Sunday, February 24, 2013

Little maple rework

I picked up a clump of maples at the Arboretum last year and let them grow wild for the season. They didn't do much all year and as the hot summer set in I set them in the shade for safe keeping. This year when they were dormant, I separated them with the encouragement and hatchet of a buddy Jonas, and potted the remaining 2 of 3 trunks. None of them are very strong candidates but I'd like to develop this one as practice for maple techniques and timings. Before and after:

I don't know what was up with that funky bend at the top. I feel like the new line will make a more convincing tree as well as improve what little taper is there. The branch on the left was cut back to a downward facing bud. This may be a candidate for a ground layer in another couple of seasons.

Friday, February 15, 2013

Euonymus Stumps

Euonymus, Spindle Tree, Burning Bush. I traded a few Hornbeams for these Euonymus stumps from Don Blackmond. They came with a good amount of roots and we packaged very well. I potted them up in a 100% inorganic mix of Pumice, Turface, and Gran-i-grit in a ratio of 4:2:1. There isn't TOO much about these trees as bonsai but that shouldn't stop one from trying. 

These are about 16 inches, 8 inches, and 18 inches respectively. 

Saturday, February 9, 2013

Styling a Cascade

This has been sitting on my bench for over a year untouched. It was actually one of the first junipers I bought and had no idea how to go about styling. This morning, in my garage, I noticed it had some wires cutting into it where I had given the apex a rough shaping last winter. I removed them and decided one of the branches on the top of the tree was too long; snip. Then I started to look more into its structure and the next thing you know it's in the kitchen ready to get work done.

Jess came by and together we discussed design and branch selection. She got her first taste of wiring and pruning. 

It took about four hours and I'm not certain this design is final, but it was a great day spent working together on a project. For the first time ever, I was the most knowledgeable person in the room :) 

This is how it wound up. The bottom most pad is in jeopardy. It took a slight crack during a less than careful bend and while it may survive, it may be too far removed to work with the design.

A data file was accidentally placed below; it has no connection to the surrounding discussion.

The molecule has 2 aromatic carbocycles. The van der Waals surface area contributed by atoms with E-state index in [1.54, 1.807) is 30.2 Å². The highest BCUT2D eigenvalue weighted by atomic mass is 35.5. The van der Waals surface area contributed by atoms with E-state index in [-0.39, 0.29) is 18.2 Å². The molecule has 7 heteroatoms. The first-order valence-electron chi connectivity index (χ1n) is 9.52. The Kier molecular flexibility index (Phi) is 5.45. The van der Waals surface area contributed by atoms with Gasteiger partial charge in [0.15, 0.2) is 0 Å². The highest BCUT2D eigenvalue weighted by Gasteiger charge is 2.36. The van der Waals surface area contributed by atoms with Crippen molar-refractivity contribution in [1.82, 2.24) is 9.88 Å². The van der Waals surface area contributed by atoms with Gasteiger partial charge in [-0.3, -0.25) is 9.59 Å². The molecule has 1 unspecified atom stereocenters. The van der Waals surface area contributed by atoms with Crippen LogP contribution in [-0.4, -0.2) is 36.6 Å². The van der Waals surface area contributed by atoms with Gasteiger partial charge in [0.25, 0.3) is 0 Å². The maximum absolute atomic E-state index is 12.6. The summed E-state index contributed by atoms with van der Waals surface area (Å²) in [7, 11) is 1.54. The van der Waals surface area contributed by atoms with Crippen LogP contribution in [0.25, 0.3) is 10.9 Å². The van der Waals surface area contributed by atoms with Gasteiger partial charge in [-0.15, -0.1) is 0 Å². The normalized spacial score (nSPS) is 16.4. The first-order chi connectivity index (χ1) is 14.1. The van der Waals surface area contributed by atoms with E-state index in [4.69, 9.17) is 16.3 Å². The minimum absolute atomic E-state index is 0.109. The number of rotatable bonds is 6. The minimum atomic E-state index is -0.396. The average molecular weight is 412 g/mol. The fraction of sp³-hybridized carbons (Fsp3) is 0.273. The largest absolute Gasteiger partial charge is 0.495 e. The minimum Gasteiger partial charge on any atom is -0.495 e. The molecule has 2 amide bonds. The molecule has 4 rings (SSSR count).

Thanks for checking in!

Wednesday, February 6, 2013

Ursula, the Sea Witch Yamadori Hornbeam

I know it's getting old. but yesterday I dug 2 more. One monster: Ursula.

Both were in very moist grey clay and had a mass of fine roots near the rootball. I feel very confident these two will do well over the coming year.

Simple Bench Design

Here's the second bench I've built now. This cost about $37 since I already had the proper decking screws. I'll be making one more this year... at least

Monday, February 4, 2013

Some Funky Stumps

I snapped a few pics of some interesting Carpinus in the woods on my hunt today. I was in the woods specifically to pick out some shohin sized trees. I was going to call it quits for collecting until next year when I spotted these three very unlikely candidates. I may have to pick them all out just to have some unorthodox materials on the bench... I made a bench btw, I'll be posting that when it's leveled, settled, erected and inspected.

Here are my prospects. Would you dig them?

This one can only be appreciate by looking at it from 3 angles - Left, Front, Right

 How unique is too unique?

Three little birds

It took exactly one hour to find, cut, dig, bag and get these three shohin sized trunks back to the house. The three little birds:

I used a 1:1 ration of pumice and turface. These three all came up with an unusually high amount of close feeder roots from the other hornbeam I've been seeing in the area. I attribute that to them all growing in a wetter, low lying area of the woods where heavy rains would likely flood the first few inches of the trunk. I've read that roots that don't need to elongate to find water, tend to stay closer to the root ball. Here's where the collected collection stands:

Life's a Beech

Last year I stumped this American Beech (Fagus grandifolia) and left it to back bud in the ground. Yesterday Jess and I dug it up. What we found under the soil was a giant clump of large roots that had to be removed. We decided to go at these roots fairly aggressively with a sawzall. Here's some carnage:

If I can keep it alive the season, I'm planning to take out one of the three trunks (the long straight one) and carving down one side. I think it'll better incorporate where the trees been naturally chopped in the past. 

But for now, styling plans needn't be finalized. First, "wiggle your big toe" and keep it alive.